Every gardener out there is looking for the perfect solution to the problem of garden weeds, maintaining soil moisture and providing some aesthetics to their gardens plots. Many gardeners over the years including myself have turned to garden mulches in order to fill that need. But with the plethora of choices out there it is hard to decide which direction to go. The first choice anyone that wishes to use mulches must make would be whether to go with synthetic/artificial mulches or to go with natural mulches. This decision has forced me to do some research into what exactly are artificial mulches, what are they made out of, and what sort of chemicals or toxin could be present in the various mulch types.
Some types that I have come across in my research include rubber tires, plastic sheeting and landscaping glass. And with the exception of plastic sheeting are all recycled from other products that can no longer be used for their intended purpose.
The first I am going to cover will be the recycled rubber/tires. This particular mulch depending on who you ask would either be a divine gift to gardeners and school children or it could be the next Love Canal. It has many pros and cons that have be partially summed up in Table 1
Credit: Phasmatisnox at English Wikipedia
-Doesn’t float away
-Allows water and nutrient infiltration in the soil
-Does not integrate into soil
-Provides effective weed barrier
-Doesn’t provide a medium for wee growth
-Non Toxic and for all intents permanent (no reapplication)
-Releases lead into soil
-Releases minerals such as aluminum, cadmium, sulfur and zinc into the soil beneath mulch
-Can catch fire and be difficult to put out
-Injury risk due to metal pieces in shredded tires.
My Take on Rubber/Tire Mulch
While the benefits to using shredded rubber in both landscaping and vegetable gardening are obvious I feel for me at least there is not enough data our there from independent sources that back up the industry claims. I personally feel that any potential toxin or minerals leaching into my soil on which I grow my food is too much. Even though EPA studies have found the leaching of lead and zinc and other toxins and minerals to below acceptable limits this would still not be a preferred choice for me.
Moving on to landscaping glass an up and coming landscaping tool using glass beads or aggregates of various colors to provide a visually interesting and effective landscaping tool. This particular landscaping mulch has many pro's and few con's that my research could dig up. Some pros would include aesthetically pleasing, effective as a weed barrier, long-lasting and is a 100% recycled material. Some cons would be that once applied it is difficult to completely remove and doesn’t amend the soil at all.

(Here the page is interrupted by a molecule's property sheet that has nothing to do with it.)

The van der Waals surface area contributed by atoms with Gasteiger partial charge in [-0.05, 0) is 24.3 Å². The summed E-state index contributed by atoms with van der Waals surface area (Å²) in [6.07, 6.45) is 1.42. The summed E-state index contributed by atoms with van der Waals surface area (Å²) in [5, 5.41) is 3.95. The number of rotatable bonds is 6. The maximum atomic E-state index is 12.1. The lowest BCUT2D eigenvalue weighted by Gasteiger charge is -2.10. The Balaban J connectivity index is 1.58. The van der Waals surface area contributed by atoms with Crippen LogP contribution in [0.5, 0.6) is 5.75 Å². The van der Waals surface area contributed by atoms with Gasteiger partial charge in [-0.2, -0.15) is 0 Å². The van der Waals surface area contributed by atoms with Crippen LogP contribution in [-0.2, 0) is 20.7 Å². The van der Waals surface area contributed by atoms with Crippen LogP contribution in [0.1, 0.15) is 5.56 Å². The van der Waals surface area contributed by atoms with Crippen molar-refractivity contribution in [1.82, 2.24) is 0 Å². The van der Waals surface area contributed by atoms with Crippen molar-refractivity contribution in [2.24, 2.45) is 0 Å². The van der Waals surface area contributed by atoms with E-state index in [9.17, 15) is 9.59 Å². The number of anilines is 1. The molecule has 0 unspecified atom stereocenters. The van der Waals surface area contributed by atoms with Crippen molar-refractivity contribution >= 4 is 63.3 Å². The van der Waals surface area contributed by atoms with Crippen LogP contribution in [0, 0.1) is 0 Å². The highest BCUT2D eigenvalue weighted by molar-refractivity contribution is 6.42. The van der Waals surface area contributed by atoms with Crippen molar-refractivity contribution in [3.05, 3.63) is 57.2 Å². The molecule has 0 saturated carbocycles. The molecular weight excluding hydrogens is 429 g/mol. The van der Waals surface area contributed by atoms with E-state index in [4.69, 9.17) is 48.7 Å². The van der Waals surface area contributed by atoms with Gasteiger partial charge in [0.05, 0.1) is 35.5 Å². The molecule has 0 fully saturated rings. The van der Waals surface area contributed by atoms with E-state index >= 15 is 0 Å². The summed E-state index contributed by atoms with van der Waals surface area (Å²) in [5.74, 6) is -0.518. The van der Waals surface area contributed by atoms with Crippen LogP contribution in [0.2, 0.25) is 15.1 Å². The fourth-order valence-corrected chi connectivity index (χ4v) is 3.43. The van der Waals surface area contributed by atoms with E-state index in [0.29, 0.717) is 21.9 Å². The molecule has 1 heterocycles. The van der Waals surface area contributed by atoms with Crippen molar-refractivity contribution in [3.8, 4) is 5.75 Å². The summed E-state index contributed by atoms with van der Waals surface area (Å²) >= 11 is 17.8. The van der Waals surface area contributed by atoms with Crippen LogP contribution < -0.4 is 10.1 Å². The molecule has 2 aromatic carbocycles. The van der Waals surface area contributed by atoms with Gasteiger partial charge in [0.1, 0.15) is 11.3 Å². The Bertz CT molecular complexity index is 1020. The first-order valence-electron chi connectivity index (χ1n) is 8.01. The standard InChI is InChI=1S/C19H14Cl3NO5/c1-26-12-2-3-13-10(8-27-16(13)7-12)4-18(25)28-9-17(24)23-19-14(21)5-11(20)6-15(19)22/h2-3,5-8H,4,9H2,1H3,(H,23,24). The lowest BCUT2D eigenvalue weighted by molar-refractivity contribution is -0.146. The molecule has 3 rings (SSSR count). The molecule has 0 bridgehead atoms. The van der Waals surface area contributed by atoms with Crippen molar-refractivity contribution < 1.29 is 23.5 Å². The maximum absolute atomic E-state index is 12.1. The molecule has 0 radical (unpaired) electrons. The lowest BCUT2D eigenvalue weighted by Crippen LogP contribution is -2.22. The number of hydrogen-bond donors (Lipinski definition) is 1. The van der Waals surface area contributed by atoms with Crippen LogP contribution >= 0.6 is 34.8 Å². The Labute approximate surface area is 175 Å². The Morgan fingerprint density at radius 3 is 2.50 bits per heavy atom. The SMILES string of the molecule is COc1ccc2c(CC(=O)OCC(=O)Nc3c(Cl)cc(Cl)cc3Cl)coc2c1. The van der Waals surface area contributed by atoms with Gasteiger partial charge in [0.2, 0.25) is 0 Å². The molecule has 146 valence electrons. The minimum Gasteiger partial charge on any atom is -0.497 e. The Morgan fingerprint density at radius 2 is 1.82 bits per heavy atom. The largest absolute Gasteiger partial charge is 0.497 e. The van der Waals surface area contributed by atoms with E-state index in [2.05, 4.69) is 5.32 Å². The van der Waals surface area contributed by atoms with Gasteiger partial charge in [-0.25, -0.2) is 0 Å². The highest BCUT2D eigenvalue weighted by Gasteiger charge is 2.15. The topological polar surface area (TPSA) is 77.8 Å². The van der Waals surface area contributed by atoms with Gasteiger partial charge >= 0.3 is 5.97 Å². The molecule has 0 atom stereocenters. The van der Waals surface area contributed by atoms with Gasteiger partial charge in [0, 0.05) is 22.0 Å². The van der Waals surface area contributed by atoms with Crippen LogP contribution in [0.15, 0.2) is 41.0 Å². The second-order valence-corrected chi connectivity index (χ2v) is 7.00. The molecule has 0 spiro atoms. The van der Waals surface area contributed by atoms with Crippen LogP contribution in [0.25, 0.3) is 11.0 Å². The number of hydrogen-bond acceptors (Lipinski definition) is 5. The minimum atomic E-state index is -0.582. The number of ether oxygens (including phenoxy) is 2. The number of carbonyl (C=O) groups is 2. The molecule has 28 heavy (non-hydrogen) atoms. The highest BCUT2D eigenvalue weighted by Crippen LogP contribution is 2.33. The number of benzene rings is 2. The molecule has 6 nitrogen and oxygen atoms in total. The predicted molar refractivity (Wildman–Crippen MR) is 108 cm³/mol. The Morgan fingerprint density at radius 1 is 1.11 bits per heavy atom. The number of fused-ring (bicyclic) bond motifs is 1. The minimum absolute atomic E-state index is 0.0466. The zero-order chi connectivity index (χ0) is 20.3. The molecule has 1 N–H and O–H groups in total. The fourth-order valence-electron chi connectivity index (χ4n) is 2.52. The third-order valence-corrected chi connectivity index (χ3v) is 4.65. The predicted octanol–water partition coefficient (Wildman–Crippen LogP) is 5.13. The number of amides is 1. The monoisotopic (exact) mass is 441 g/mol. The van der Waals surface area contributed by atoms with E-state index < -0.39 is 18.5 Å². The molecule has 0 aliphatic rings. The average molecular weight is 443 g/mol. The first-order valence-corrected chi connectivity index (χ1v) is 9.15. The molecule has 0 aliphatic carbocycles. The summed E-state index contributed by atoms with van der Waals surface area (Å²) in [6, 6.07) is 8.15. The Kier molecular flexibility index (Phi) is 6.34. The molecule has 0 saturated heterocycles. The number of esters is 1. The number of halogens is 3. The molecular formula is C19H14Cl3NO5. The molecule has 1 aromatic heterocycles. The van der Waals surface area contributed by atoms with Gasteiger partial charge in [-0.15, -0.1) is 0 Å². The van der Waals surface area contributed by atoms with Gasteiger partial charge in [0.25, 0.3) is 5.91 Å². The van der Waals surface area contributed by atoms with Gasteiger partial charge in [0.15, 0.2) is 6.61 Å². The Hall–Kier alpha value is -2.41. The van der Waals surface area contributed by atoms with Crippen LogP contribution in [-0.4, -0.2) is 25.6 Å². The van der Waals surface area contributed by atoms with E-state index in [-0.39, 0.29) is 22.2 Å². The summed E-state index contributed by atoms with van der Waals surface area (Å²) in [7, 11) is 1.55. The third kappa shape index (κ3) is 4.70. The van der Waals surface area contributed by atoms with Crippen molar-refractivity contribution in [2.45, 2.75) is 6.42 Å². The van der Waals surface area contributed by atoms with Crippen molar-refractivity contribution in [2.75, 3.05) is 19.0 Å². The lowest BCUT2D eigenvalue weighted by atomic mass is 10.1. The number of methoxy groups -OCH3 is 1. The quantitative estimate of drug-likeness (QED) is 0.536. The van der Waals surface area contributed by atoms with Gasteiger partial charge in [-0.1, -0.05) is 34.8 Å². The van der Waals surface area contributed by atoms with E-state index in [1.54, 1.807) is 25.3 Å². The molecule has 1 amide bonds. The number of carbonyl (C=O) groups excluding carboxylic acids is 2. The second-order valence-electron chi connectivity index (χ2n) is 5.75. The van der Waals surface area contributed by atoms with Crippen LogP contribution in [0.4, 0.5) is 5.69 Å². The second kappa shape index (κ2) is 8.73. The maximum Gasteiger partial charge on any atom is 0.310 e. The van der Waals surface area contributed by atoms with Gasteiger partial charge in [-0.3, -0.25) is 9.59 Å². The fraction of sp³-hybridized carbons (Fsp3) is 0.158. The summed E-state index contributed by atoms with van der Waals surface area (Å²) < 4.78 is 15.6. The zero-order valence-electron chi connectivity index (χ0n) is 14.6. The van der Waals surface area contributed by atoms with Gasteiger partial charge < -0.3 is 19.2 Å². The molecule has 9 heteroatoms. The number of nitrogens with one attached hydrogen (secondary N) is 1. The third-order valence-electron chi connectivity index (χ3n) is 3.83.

My Take on Landscaping Glass
I could see myself using this material very specifically, such as in walkways or around fire pits basically any area where I can no intention of trying to grow plants. But I would prefer not to use it anywhere I was planning on growing vegetables fruits or even just ornamental. The main reasons for this are the cons mentioned above, I don’t like that it would be difficult to move and shift once applied and that it doesn’t contribute to the soil beneath it.
Finally I looked into plastic mulches, which for any of you who have also done research on this know it is a very broad topic. For the purpose of this article I am going to include all of them under the umbrella of plastic. For plastics some of the pros and cons I dug up are,
-Completely smothers weeds
-Easy to apply to large areas
-Relatively cheap due to mass production
-Can last for many years depending on type
-Depending on type doesn’t allow infiltration of nutrients and water.
-Can cause erosion on edges of mulch
-Doesn’t amend the soil at all
-Can contain potentially harmful chemicals
-Can transport pesticides and herbicides to unintended locations
My Take on Plastic Mulches
I like them for their cheapness, their ease to apply to large areas, and that they can completely smother weeds. But I cannot ignore the cons of the plastic mulches either. Similar to the glass and rubber I mentioned above they do not amend to soil, which for me since I mainly vegetable garden is a necessity, I need to amend my soil with nutrients and organic matter in order to keep up production levels. In addition I find these plastic mulches an eyesore and I wouldn’t want them as part of my vegetable operation. I could see myself using it for weed control in windbreak plantings or even in individual tree plantings. I would also consider using them as a site prep tool for preparing a new garden plot, either for no till planting the following year or after fall tillage in order to control the fall and spring flush of weeds.
I hope that my compilation of the pros and cons of synthetic/artificial mulches will aid you in deciding what you will use in your garden this year and in the years to come.
Thank you for your time and I look forward to any comments you would like to make on the article and any suggestion you would have for adding to it in the future.